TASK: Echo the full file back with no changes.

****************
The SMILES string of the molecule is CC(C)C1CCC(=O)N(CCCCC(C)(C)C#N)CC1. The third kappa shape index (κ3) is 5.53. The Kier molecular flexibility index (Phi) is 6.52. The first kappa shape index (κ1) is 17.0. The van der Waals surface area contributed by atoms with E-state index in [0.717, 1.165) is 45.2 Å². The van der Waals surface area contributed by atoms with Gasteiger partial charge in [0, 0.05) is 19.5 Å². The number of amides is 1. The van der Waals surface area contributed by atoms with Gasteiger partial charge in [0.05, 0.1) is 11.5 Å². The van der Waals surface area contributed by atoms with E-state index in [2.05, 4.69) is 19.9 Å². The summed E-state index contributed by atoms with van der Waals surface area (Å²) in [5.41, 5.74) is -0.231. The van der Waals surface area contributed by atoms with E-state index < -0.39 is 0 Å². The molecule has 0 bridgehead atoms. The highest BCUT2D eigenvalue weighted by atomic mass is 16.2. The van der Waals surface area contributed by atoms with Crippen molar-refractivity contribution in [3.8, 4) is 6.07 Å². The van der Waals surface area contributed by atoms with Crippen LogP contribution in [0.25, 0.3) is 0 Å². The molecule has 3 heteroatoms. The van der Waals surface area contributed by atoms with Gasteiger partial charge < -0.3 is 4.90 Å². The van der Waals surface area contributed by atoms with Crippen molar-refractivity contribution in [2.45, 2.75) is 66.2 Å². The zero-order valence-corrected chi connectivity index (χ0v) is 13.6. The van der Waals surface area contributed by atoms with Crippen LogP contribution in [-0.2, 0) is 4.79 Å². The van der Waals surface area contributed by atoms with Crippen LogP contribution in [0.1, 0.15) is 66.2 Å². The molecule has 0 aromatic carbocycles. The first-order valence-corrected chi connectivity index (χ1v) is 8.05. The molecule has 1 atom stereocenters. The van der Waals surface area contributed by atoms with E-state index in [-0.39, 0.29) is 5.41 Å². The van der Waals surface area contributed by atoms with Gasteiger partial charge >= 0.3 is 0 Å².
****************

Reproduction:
The SMILES string of the molecule is CC(C)C1CCC(=O)N(CCCCC(C)(C)C#N)CC1. The third kappa shape index (κ3) is 5.53. The Kier molecular flexibility index (Phi) is 6.52. The first kappa shape index (κ1) is 17.0. The van der Waals surface area contributed by atoms with E-state index in [0.717, 1.165) is 45.2 Å². The van der Waals surface area contributed by atoms with Gasteiger partial charge in [0, 0.05) is 19.5 Å². The number of amides is 1. The van der Waals surface area contributed by atoms with Gasteiger partial charge in [0.05, 0.1) is 11.5 Å². The van der Waals surface area contributed by atoms with E-state index in [2.05, 4.69) is 19.9 Å². The summed E-state index contributed by atoms with van der Waals surface area (Å²) in [5.41, 5.74) is -0.231. The van der Waals surface area contributed by atoms with E-state index < -0.39 is 0 Å². The molecule has 0 bridgehead atoms. The highest BCUT2D eigenvalue weighted by atomic mass is 16.2. The van der Waals surface area contributed by atoms with Crippen molar-refractivity contribution in [3.8, 4) is 6.07 Å². The van der Waals surface area contributed by atoms with Crippen LogP contribution in [0.25, 0.3) is 0 Å². The molecule has 3 heteroatoms. The van der Waals surface area contributed by atoms with Gasteiger partial charge < -0.3 is 4.90 Å². The van der Waals surface area contributed by atoms with Crippen molar-refractivity contribution in [2.45, 2.75) is 66.2 Å². The zero-order valence-corrected chi connectivity index (χ0v) is 13.6. The van der Waals surface area contributed by atoms with Crippen LogP contribution in [-0.2, 0) is 4.79 Å². The van der Waals surface area contributed by atoms with Crippen LogP contribution in [0.1, 0.15) is 66.2 Å². The molecule has 0 aromatic carbocycles. The first-order valence-corrected chi connectivity index (χ1v) is 8.05. The molecule has 1 atom stereocenters. The van der Waals surface area contributed by atoms with E-state index in [-0.39, 0.29) is 5.41 Å². The van der Waals surface area contributed by atoms with Gasteiger partial charge >= 0.3 is 0 Å².